WASHINGTON — Osama bin Laden hid in his bedroom for at least 15 minutes as Navy SEALs battled their way through his Pakistani compound, making no attempt to arm himself before a US commando shot him as he peeked from his doorway, according to the first published account by a participant in the now-famous raid on May 2, 2011.
The account, in a book by one of the SEAL team leaders, sheds new light on the Al Qaeda chief’s final moments. In the account, bin Laden appears neither to surrender nor to directly challenge the special forces troops who killed his son and two associates as they worked their way to his third-floor apartment. A White House narrative of the raid had acknowledged that bin Laden was unarmed when he was killed but suggested that he posed a threat to the US commandos.
The depiction of an apparently passive bin Laden is among dozens of the revelations in the book, ‘‘No Easy Day,’’ which chronicles the raid in minute detail.
The book also has provided fresh ammunition for partisans in the long-simmering controversy over the Obama administration’s handling of the raid’s aftermath. Author Matt Bissonnette’s account, written under the pseudonym Mark Owen without Pentagon or White House approval, is being published at a time when the administration is cracking down on unauthorized leaks while also fending off accusations that it sought to exploit the success of the raid by offering unusual access to filmmakers.
Republicans have sought to diminish Obama’s most significant counterterrorism achievement by accusing the White House of selectively leaking details about the raid to ensure a favorable portrayal of the president. Republican presidential nominee Mitt Romney has decried such leaks as ‘‘contemptible’’ and called for an independent investigation. The White House has denied authorizing the release of classified information for political gain.
Bissonnette, who retired last year, writes that the commandos knew that their successful mission would be exploited for political purposes.
At the same time, Bissonnette credits Obama for having the courage to order the raid, and he describes being impressed by the president’s understated speech announcing bin Laden’s death to the world.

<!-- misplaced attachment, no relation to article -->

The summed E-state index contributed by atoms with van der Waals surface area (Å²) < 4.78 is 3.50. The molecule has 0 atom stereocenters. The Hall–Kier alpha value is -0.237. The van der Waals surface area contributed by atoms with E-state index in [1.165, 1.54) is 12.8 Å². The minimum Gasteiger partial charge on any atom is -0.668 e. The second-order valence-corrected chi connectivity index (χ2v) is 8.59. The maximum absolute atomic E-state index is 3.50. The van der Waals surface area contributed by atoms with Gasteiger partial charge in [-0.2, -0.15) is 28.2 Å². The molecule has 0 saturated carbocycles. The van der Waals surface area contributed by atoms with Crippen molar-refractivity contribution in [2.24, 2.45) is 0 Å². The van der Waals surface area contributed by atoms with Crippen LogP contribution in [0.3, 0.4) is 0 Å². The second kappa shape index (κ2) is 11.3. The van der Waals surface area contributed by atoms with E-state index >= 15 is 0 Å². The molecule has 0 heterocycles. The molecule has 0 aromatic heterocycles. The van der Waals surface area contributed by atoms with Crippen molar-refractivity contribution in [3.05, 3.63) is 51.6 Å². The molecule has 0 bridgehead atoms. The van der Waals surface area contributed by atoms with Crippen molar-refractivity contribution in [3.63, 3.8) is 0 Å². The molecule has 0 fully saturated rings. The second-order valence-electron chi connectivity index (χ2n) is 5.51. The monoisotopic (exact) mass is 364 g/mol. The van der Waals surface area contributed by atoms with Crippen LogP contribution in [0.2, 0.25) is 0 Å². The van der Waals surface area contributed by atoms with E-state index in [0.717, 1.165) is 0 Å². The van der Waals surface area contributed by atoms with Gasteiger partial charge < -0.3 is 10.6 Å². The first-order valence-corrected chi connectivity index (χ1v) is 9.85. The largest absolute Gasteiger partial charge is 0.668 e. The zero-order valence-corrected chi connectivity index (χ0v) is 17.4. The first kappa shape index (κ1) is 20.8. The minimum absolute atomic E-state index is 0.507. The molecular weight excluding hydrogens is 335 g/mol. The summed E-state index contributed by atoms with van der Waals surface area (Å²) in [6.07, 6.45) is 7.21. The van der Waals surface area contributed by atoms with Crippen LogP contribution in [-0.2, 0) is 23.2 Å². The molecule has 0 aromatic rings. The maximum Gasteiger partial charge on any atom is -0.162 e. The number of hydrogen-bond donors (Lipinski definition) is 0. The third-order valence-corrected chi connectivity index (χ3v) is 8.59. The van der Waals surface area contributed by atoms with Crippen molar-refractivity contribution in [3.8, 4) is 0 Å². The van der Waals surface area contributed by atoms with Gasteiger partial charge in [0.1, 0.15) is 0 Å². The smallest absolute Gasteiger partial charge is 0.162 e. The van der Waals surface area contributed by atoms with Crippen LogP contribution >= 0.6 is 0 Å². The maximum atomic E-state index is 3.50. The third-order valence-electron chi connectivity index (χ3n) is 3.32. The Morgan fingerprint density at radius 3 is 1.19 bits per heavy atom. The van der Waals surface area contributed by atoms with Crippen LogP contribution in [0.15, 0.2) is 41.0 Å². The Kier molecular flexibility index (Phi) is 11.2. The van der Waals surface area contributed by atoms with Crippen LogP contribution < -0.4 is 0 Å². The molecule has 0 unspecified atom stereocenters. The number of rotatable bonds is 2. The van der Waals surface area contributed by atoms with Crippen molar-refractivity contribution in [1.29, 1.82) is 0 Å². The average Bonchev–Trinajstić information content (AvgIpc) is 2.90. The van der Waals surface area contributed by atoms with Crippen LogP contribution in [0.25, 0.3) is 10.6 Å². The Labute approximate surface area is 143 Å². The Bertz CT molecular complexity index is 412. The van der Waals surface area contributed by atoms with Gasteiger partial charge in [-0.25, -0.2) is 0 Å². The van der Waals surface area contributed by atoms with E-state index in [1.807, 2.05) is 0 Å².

‘‘None of us were huge fans of Obama,’’ Bissonnette writes. ‘‘We respected him as the commander-in-chief of the military and for giving us the green light on the mission.’’
In a ‘‘CBS Evening News’’ clip from a segment of ‘‘60 Minutes’’ scheduled to air Sunday, Bissonnette said the book was not intended to be political.
‘‘You know, if these crazies on either side of the aisle want to make it political, shame on them,’’ he said. ‘‘This book is about September 11th and it needs to rest on September 11th, not be brought into the political arena.’’
The book is scheduled for publication next week. It presents what is by far the most intimate account of the assault on bin Laden’s hideout, including weeks of training at a secret base in North Carolina.
Bissonnette asserts in an author’s note that he revealed no classified information in the book. He says he took ‘‘great pains to protect the tactics, techniques, and procedures’’ of US special forces teams and to conceal the identities of his active-duty comrades.
Still, his decision to write an unauthorized account has drawn criticism from Pentagon officials who decried the break with a time-honored tradition of secrecy by the elite SEAL unit that carried out the raid.
But on Wednesday, as news media published the first excerpts from the book, such criticisms were absent. Defense officials, who received a copy of the manuscript Saturday, declined to take issue with Bissonnette’s account and gave no signals that they intend to take punitive action.
The Navy has no rule requiring former service members to submit a book for prepublication review.
Administration officials privately expressed surprise over details that they said contradicted official after-action reports. But a spokesman for the White House’s National Security Council declined to take issue with the author or his narrative.
‘‘As President Obama said on the night that justice was brought to Osama bin Laden, ‘We give thanks for the men who carried out this operation, for they exemplify the professionalism, patriotism, and unparalleled courage of those who serve our country,’ ’’ said the spokesman, Tommy Vietor.